OSCE Special Monitoring Mission To Ukraine Suspended Due To Donetsk Protests

On Sunday 17 October, the Organisation for Security and Cooperation in Europe (OSCE) suspended its Special Monitoring Mission in eastern Ukraine in response to protests by pro-Russian separatists outside its headquarters in Donetsk. Reuters reports that roughly 200 protesters blocked the entrance to the hotel which houses some of the monitors, demanding the release of a rebel officer who has been held captive by the Ukrainian military since last week. The self-proclaimed Luhansk People’s Republic (LPR) – whose officer was seized by Ukrainian troops – said earlier on Sunday that deputy chief of the OSCE Special Monitoring Mission, Mark Etherington, had promised to investigate after discussions with Vladislav Deinego, the LPR’s Foreign Minister and Chief Negotiator. The protestors claim that Andrei Kosyak, the LPR officer in question, was captured on 13 October in the disengagement zone near the settlement of Zolotoye. Ukraine’s Security Service alleged he had been carrying out reconnaissance while using mine clearance as cover. Leonid Pasechnik, leader of LPR, has said that further dialogue with Kyiv under the Minsk Protocol is senseless until the officer is released.

The conflict in eastern Ukraine, which began in 2014 with protests by Russian-backed separatists in the Donbas region triggered by the annexation of Crimea, has escalated and entrenched over the following years. The OSCE’s Special Monitoring Mission to Ukraine is an international civilian observer mission with a mandate to help reduce tensions and foster peace. It was established at the outbreak of open conflict in March 2014 and works to gather and report information on the situation; establish contact with local, regional, and national authorities and representatives; and facilitate dialogue on the ground. Thus, the suspension of the Monitoring Mission will have implications for the conduct of the ongoing conflict. The OSCE’s monitoring report issued on 15 October reported 239 ceasefire violations, including 177 explosions, in the Donetsk and Luhansk regions.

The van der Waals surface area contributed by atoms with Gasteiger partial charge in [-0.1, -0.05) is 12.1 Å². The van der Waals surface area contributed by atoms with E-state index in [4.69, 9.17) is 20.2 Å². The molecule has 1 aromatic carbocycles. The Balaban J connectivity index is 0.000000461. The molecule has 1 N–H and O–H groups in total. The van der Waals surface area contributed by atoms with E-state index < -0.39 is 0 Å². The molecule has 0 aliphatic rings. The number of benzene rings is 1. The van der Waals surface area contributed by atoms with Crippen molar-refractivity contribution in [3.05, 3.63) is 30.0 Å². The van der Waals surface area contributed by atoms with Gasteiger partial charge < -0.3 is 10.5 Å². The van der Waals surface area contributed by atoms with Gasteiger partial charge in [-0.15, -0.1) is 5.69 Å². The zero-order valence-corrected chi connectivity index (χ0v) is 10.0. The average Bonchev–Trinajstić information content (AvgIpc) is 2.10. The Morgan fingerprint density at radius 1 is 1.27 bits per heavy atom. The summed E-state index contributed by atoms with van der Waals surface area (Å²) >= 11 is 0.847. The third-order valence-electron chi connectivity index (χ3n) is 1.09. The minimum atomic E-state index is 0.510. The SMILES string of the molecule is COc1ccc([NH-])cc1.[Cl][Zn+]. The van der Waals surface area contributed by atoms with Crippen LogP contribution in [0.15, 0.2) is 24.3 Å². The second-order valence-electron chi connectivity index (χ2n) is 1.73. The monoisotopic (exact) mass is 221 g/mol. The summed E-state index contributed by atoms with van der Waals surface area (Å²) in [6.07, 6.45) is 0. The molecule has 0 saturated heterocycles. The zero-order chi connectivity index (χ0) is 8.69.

The Chief Monitor of the mission, Yaşar Halit Çevik, told Reuters that “because of our safety concerns and because of our safety rules and considerations we suspended our operations,” though he qualified that so far, the monitors had not felt threatened by the protesters. One of the protesters’ banners reads “OSCE, fulfill your mandate.” According to RBC, a Ukrainian news outlet, observers indicated the protest “obstructed any movement of patrols on 15 and 16 October” and notes that when an OSCE mission was similarly blocked on the Russian border earlier this week, Ukrainian Foreign Minister Dmytro Kuleba branded it a devastating blow to the Minsk agreements.

The obstruction of OSCE activities is certainly a cause for concern, as is the disruption to dialogue under the Minsk Protocol. However, it is also possible to see an opportunity in these developments. While explosions and gunshots continue to echo around the region and show no sign of abating, it is notable that the separatist protestors, with presumed links to the militia in which Kosyak serves, have resorted to such peaceful resistance. If dialogue is the chosen route to resolve this particular dispute, Kyiv, LPR, and the OSCE will have to coordinate and trust one another. There is evidently faith amongst the separatists in the influence and impartiality of the OSCE. A prompt resolution may bring more benefits than the resumption of the Monitoring Mission; it would punctuate the monotony of interactions defined by violence in which all three actors currently live.

The work of the OSCE’s Monitoring Mission is of the utmost importance for recording the conduct of the ongoing violence and its disruption should be condemned. However, it is also important to note that the OSCE mission is mandated not just to report on the conflict but to transform it. In the opportunity to mediate this situation – at the invitation of the LPR and embodied in the protestors – the OSCE has an opportunity to address another of its objectives: the facilitation of dialogue which with time may reduce tensions and foster peace.

Isaac Evans